I, for one, will not attribute such an intent to Congress. Rather, with Hobbs already on the books, the enactment of the "anti-gratuity" statute in 1962 was "a clear indication that Congress did not believe that the Hobbs Act prohibits such conduct." O'Grady, 742 F.2d at 691. Beyond that, of course, the enactment of that statute, which eliminates common law concepts, is a clear message that Congress did not intend to eliminate the common law core when in the Hobbs Act it employed the common law phrase "under color of official right". See Aguon, 813 F.2d at 1417. And so there is uncertainty and, indeed, confusion when one sees color of official right defined, without more, as a taking of money not due the public official or his office. What the "more" is, absent inducement or something akin thereto, is not entirely clear.
Mazzei teaches that there must be a showing that a public official "through the wrongful use of office obtains property not due him or his office. . . ." 521 F.2d at 645. But how is one's office "wrongfully used"? Certainly, wrongful use of office means more than the mere receipt of money not due the official or his office, although the receipt of money is, of course, a necessary element of the crime. The phrase "wrongful use" -- and the word "obtain" -- implies an action component and a defendant has to use his office to obtain money.
Certainly, too, the facts of those cases which speak in terms of "wrongful use of office" describe conduct from which inducement is readily inferred. The wrong under the Hobbs Act, after all, is the manner in which that money is obtained and the defendant must, in some manner, use his employment to extort. Cerilli, 603 F.2d at 419-20 and n.6.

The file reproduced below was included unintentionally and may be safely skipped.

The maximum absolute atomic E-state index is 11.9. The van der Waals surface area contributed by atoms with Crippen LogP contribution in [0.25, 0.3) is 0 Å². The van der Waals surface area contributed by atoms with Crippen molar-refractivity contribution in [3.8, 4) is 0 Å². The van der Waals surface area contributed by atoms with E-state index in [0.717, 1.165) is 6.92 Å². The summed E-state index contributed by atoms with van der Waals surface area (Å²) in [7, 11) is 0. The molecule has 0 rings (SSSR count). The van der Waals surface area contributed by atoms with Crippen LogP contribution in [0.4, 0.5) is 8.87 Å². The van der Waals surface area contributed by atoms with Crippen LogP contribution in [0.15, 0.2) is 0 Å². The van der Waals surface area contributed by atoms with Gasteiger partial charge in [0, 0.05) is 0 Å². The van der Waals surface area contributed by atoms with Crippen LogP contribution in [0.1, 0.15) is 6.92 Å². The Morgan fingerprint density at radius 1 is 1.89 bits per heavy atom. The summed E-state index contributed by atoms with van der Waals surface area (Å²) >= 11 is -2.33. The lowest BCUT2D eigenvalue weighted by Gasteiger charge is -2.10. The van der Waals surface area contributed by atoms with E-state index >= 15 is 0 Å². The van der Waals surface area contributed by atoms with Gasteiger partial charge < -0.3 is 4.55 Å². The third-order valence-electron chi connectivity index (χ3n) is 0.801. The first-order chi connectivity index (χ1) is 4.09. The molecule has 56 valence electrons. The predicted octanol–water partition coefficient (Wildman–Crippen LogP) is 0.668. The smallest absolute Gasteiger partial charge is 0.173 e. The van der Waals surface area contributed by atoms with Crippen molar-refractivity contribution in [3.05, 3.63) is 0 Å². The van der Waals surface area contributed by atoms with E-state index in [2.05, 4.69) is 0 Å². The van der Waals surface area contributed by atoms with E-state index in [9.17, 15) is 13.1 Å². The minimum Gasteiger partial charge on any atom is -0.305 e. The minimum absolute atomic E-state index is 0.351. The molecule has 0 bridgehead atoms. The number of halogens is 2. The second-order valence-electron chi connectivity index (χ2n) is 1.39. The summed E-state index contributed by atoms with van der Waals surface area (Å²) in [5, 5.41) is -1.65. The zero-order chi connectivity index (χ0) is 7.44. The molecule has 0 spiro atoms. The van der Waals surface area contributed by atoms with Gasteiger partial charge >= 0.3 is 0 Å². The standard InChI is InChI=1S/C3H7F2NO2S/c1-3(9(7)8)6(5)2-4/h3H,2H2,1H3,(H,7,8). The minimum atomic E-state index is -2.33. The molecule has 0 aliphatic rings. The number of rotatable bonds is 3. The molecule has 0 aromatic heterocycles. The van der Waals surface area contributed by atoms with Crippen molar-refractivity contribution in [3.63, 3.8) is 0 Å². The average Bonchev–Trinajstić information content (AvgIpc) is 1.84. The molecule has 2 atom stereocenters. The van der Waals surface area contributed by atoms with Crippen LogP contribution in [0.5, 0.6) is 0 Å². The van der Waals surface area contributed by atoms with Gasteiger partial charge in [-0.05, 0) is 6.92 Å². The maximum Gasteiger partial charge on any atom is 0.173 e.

What becomes fairly clear from a close reading of the cases is that whether it is called "inducement", "exploitation", "use of office", "demand", "coercion" (explicit or implicit), or whatever, there must be a causation component for there to be extortion, i.e. something done by an official which causes one to knowingly part with money or property. It also becomes fairly clear that the disagreement among courts as to the parameters of what "something" is required is more apparent than real.
Even if passive acceptance of a bribe -- an "unexpected bribe", as Jannotti describes it -- would constitute a violation of the Hobbs Act, a conclusion which the cases before the Third Circuit have not required it to draw, see Jannotti, 673 F.2d at 595, implicit in accepting a bribe is an understanding that certain action or inaction is sought in exchange for payment with the receipt of payment effectively compliance with a demand. A bribe by definition comprehends the payment of money based on a belief on the part of the payor that payment is the quid pro quo for the taking or withholding of official action, a belief which is exploited or subtly induced by the payee upon acceptance of payment with knowledge of the reason therefor. As Judge Easterbrook put it, "The prosecutor needed to show that [the 'victim'] paid because Murphy was willing to alter his official acts". United States v. Murphy, 768 F.2d 1518, 1535 (7th Cir. 1985), cert. denied, 475 U.S. 1012, 106 S. Ct. 1188, 89 L. Ed. 2d 304 (1986).
Stated somewhat differently, the public official even in the bribe situation must obtain property knowing that it is consideration for the exercise of his official duty. So viewed, of course, bribery and extortion are not mutually exclusive because it is of no matter whether the "victim" is willing or unwilling and of no matter that the purported "victim" himself instigated the corrupt opportunity.
There was no evidence that either official used his office to extort money from Malouf. Nelson, who committed a crime akin to embezzlement, obtained no money from Malouf with Malouf's consent. By definition, therefore, his conduct did not constitute "extortion". Gassaro had no intention of obtaining money from Malouf but, rather, Malouf and Gassaro together intended to obtain money from the City of New Brunswick.
While this conduct did not constitute extortion, it was the underpinning of the government's theory on the mail fraud count -- a scheme to defraud the City -- a theory, and a contention, which would have been tested at the new trial on Count 1 had that count not subsequently been dismissed.
The Hobbs Act counts are hereby dismissed.